Popular posts from this blog

Your Mickey Mouse is one big stupid dope!

Enemy Mine (1985) (SPOILERS) The essential dynamic of Enemy Mine – sworn enemies overcome their differences to become firm friends – was a well-ploughed one when it was made, such that it led to TV Tropes assuming, since edited, that it took its title from an existing phrase (Barry Longyear, author of the 1979 novella, made it up, inspired by the 1961 David Niven film The Best of Enemies ). The Film Yearbook Volume 5 opined that that Wolfgang Petersen’s picture “ lacks the gritty sauciness of Hell in the Pacific”; John Boorman’s WWII film stranded Lee Marvin and Toshiro Mifune on a desert island and had them first duking it out before becoming reluctant bedfellows. Perhaps germanely, both movies were box office flops.

If I do nothing else, I will convince them that Herbert Stempel knows what won the goddam Academy Award for Best goddam Picture of 1955. That’s what I’m going to accomplish.

Quiz Show (1994) (SPOILERS) Quiz Show perfectly encapsulates a certain brand of Best Picture nominee: the staid, respectable, diligent historical episode, a morality tale in response to which the Academy can nod their heads approvingly and discerningly, feeding as it does their own vainglorious self-image about how times and attitudes have changed, in part thanks to their own virtuousness. Robert Redford’s film about the 1950s Twenty-One quiz show scandals is immaculately made, boasts a notable cast and is guided by a strong screenplay from Paul Attanasio (who, on television, had just created the seminal Homicide: Life on the Streets ), but it lacks that something extra that pushes it into truly memorable territory.

No one can be told what the Matrix is. You have to see it for yourself.

The Matrix  (1999) (SPOILERS) Twenty years on, and the articles are on the defining nature of The Matrix are piling up, most of them touching on how its world has become a reality, or maybe always was one. At the time, its premise was engaging enough, but it was the sum total of the package that cast a spell – the bullet time, the fashions, the soundtrack, the comic book-as-live-action framing and styling – not to mention it being probably the first movie to embrace and reflect the burgeoning Internet ( Hackers doesn’t really count), and subsequently to really ride the crest of the DVD boom wave. And now? Now it’s still really, really good.

Piece by piece, the camel enters the couscous.

The Forgiven (2021) (SPOILERS) By this point, the differences between filmmaker John Michael McDonagh and his younger brother, filmmaker and playwright Martin McDonagh, are fairly clearly established. Both wear badges of irreverence and provocation in their writing, and a willingness to tackle – or take pot-shots – at bigger issues, ones that may find them dangling their toes in hot water. But Martin receives the lion’s share of the critical attention, while John is generally recognised as the slightly lesser light. Sure, some might mistake Seven Psychopaths for a John movie, and Calvary for a Martin one, but there’s a more flagrant sense of attention seeking in John’s work, and concomitantly less substance. The Forgiven is clearly aiming more in the expressly substantial vein of John’s earlier Calvary, but it ultimately bears the same kind of issues in delivery.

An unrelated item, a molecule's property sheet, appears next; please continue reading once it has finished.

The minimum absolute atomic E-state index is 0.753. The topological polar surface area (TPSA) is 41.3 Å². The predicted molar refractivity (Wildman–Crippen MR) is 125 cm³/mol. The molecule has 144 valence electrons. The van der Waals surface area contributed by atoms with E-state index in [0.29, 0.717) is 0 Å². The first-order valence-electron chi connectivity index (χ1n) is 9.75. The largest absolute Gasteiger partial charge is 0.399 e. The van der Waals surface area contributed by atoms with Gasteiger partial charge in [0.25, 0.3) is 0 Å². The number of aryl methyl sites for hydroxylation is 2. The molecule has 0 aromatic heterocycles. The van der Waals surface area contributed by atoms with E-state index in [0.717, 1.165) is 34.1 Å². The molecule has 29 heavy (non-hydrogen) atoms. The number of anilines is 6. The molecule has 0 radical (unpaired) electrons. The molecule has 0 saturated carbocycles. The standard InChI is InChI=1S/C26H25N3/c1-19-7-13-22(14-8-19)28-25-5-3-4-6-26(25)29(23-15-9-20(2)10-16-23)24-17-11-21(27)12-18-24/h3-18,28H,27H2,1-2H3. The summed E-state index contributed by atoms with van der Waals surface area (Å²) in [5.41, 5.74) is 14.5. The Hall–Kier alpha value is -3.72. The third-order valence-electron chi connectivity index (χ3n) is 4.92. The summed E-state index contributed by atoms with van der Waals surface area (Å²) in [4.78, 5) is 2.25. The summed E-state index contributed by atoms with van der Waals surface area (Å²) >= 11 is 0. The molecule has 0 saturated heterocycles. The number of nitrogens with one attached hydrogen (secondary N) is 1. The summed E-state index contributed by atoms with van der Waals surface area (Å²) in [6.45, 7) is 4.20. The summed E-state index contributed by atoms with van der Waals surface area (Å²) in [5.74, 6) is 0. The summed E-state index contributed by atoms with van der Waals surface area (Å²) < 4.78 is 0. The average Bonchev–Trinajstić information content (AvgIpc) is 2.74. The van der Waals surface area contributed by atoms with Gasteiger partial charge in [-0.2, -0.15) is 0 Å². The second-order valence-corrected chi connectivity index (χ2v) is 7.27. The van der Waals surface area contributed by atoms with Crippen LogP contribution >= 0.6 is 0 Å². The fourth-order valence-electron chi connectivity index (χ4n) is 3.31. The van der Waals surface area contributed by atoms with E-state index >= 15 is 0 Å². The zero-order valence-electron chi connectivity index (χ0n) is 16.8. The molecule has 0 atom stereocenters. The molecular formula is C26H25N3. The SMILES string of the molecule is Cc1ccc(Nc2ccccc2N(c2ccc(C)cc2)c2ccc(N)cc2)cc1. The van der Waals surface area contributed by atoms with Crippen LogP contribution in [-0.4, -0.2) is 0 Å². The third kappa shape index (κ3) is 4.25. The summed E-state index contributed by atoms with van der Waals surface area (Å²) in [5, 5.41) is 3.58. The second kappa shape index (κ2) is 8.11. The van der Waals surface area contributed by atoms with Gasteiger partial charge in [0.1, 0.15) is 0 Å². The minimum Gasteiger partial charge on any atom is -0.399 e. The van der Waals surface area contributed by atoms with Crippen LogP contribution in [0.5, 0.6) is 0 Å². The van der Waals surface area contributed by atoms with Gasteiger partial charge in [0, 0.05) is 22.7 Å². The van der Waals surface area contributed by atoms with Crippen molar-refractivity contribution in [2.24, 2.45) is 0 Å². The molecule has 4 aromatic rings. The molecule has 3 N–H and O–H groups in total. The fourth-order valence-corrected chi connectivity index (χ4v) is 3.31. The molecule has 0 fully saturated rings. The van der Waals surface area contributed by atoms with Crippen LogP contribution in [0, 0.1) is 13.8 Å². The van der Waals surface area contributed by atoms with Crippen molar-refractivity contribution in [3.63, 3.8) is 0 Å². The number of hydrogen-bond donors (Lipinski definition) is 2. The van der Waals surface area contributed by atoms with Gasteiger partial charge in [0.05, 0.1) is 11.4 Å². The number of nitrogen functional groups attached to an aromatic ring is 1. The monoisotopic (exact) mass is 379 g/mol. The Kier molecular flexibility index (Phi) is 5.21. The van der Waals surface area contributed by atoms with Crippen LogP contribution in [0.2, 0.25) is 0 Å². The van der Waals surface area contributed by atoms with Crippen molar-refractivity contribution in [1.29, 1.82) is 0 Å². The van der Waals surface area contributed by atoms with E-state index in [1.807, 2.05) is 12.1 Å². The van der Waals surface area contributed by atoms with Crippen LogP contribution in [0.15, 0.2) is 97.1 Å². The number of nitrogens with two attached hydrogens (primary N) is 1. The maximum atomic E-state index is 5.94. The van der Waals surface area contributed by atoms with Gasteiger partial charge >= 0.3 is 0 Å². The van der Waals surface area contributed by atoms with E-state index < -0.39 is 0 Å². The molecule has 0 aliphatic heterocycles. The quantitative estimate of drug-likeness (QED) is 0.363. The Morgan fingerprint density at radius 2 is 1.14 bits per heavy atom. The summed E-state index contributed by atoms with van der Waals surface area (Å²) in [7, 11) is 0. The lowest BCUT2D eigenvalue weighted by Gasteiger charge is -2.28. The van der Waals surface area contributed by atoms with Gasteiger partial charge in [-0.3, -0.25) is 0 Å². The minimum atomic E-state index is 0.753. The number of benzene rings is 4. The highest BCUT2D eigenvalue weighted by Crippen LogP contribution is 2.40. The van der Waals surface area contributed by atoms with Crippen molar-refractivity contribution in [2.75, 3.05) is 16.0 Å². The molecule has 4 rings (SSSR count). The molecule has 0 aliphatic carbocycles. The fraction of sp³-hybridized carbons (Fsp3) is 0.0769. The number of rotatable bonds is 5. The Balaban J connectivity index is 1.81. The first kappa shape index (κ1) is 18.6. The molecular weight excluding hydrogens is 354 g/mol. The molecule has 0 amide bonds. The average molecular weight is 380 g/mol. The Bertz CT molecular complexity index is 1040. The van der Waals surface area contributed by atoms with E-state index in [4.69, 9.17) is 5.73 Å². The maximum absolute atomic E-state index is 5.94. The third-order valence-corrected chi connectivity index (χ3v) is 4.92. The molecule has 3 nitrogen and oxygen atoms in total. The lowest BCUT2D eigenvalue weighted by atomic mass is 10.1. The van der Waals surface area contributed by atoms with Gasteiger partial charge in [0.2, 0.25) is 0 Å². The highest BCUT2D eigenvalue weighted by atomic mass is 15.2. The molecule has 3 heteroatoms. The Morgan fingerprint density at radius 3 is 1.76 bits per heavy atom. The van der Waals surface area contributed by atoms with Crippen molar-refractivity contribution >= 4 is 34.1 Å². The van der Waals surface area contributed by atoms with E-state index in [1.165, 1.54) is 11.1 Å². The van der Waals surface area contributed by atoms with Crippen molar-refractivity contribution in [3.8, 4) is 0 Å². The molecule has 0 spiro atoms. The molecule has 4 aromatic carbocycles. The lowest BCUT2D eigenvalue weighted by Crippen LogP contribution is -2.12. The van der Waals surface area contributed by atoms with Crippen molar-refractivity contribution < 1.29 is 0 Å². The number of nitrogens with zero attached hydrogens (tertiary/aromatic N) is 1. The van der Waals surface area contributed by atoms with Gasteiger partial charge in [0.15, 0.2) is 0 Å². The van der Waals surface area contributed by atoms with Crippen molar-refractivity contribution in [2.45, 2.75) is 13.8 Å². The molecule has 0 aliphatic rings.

In a few moments, you will have an experience that will seem completely real. It will be the result of your subconscious fears transformed into your conscious awareness.

Brainstorm (1983) (SPOILERS) Might Brainstorm have been the next big thing – a ground-breaking, game-changing cinematic spectacle that had as far reaching consequences as Star Wars (special effects) or Avatar (3D) – if only Douglas Trumbull had been allowed to persevere with his patented “Showscan” process (70mm film photographed and projected at 60 frames per second)? I suspect not; one only has to look at the not-so-far-removed experiment of Ang Lee with Billy Lynn’s Long Halftime Walk , and how that went down like a bag of cold sick, to doubt that any innovation will necessarily catch on (although Trumbull at least had a narrative hinge on which to turn his “more real than real” imagery, whereas Lee’s pretty much boiled down to “because it was there”). Brainstorm ’s story is, though, like its title, possibly too cerebral, too much concerned with the consciousness and touting too little of the cloyingly affirmative that Bruce Rubin inevitably brings to his screenplays. T